In most cases, building the infrastructure to handle these computing demands doesn’t make much financial or operational sense. Instead, relying on the cloud has emerged as a much stronger option that brings balance back to budgets while delivering better operational efficiency.

Infrastructure spending is becoming a strategic necessity. Embracing the cloud in asset management

A key reason is that on-premises data centers can’t compete with the scalability of cloud architectures. When an organization builds its own infrastructure, it has to plan and build for the highest possible demand that will ever be placed on its systems.

Even if that peak load rarely occurs, having applications falter — which causes disruption for end-users and could lead to situations where the business suffers — is simply not acceptable.

Cloud architecture is purposefully built to scale up and down with demand to provide the storage and processing power an organization needs.

This is especially attractive in light of the fact that data and processing demands will grow exponentially in the future. As this happens, firms that rely on cloud computing will be able to easily throttle demand instead of having to re-architect their own systems.

Addressing security concerns

There are reasons some firms have been hesitant when it comes to embracing the cloud, the chief among them are security concerns.

In an environment where data breaches can be weaponized against a company and regulatory penalties for leaked data are extremely steep, many organizations feel more secure when they house and manage their own data themselves.

Are security concerns holding you back from the cloud? Embracing the cloud in asset management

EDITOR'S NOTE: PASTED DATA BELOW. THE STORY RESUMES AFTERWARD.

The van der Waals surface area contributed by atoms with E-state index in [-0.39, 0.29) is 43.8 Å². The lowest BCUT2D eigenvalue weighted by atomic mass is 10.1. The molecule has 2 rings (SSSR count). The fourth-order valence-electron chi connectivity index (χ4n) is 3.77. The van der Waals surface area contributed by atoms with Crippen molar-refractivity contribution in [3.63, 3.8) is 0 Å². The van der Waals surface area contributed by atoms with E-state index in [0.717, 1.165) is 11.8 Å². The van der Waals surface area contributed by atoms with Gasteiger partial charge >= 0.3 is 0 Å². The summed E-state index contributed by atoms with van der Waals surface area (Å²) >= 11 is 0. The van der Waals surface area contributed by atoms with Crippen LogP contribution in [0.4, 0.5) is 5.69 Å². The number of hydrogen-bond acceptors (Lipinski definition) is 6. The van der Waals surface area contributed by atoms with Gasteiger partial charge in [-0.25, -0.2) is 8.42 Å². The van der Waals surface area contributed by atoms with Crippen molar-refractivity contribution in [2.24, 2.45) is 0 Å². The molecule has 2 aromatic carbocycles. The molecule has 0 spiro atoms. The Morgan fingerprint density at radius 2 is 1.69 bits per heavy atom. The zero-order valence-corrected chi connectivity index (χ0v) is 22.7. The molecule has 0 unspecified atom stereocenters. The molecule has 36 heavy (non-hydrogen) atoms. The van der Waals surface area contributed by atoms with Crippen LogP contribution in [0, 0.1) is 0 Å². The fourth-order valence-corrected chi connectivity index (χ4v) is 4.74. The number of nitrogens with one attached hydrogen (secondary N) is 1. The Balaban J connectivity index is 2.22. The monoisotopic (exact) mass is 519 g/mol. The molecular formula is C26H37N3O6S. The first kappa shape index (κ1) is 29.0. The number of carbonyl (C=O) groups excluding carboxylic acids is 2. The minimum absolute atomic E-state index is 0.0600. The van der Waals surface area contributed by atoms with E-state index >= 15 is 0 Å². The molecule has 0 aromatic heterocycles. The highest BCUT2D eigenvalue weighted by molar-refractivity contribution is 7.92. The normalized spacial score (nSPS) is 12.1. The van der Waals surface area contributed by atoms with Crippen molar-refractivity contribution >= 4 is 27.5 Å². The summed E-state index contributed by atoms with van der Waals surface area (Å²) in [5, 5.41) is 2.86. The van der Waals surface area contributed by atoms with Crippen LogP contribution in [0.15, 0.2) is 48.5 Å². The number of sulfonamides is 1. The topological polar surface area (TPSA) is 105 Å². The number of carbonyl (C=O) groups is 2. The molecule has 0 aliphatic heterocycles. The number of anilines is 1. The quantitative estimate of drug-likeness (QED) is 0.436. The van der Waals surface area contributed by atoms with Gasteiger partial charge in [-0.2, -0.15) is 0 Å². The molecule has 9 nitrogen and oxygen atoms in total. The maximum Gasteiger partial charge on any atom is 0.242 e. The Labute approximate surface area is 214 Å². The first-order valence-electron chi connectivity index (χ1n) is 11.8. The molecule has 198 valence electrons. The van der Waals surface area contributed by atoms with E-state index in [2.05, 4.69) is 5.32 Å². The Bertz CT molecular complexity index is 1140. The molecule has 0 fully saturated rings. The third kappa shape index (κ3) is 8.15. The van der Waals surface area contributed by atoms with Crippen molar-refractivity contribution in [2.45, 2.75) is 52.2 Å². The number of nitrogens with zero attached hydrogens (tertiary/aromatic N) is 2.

But in most cases, as long as a company works with a known and trusted cloud service provider, this argument doesn’t hold up.

In fact, the cloud might even be the safest place to be — something that professionals in the financial services industry should understand better than anyone. Why? The same reason people put their money in a bank instead of keeping it under their mattress.

Cloud satisfaction rates

Just like banks are purposefully built to keep criminals out, so too are the architectures managed by trusted cloud service providers. And they continually invest significant resources in security, more than any one company could invest on its own.

Judging by cloud adoption rates in financial services, most of the industry is starting to realize this and place their fears aside.

For example, the portion of IT budgets being committed to cloud services and tools continues to rise. In the past year alone, cloud spend among financial services firms has risen from 34 percent to 41 percent, according to Refinitiv’s Public Cloud Investment Barometer report.

The report also found that 76 percent of firms feel their public cloud projects performed better than expected when it came to delivering an immediate cost reduction, while most other respondents said costs were in line with expectations.

With results like that, there’s almost no question that cloud adoption rates will continue to rise.

QA Point and the search for alpha

Cloud-based tools and applications are an easy way to start realizing the benefits that companies embracing the cloud in asset management are already seeing.

And for companies looking to expand cloud adoption, cloud-based applications can be a simple way to bring the benefits into new areas of an organization.

QA Point Powered by Elsen, a product developed on the Elsen nPlatform through a partnership between Refinitiv and Elsen, is one example of a cloud-based tool that makes it simple for anyone – quants or non-quants – to work with massive amounts of data and develop new investment strategies.

As the search for alpha becomes even more competitive, an easy-to-use and cloud-based analysis tool like QA Point is an effective, affordable and secure option to empower any asset managers looking for an advantage.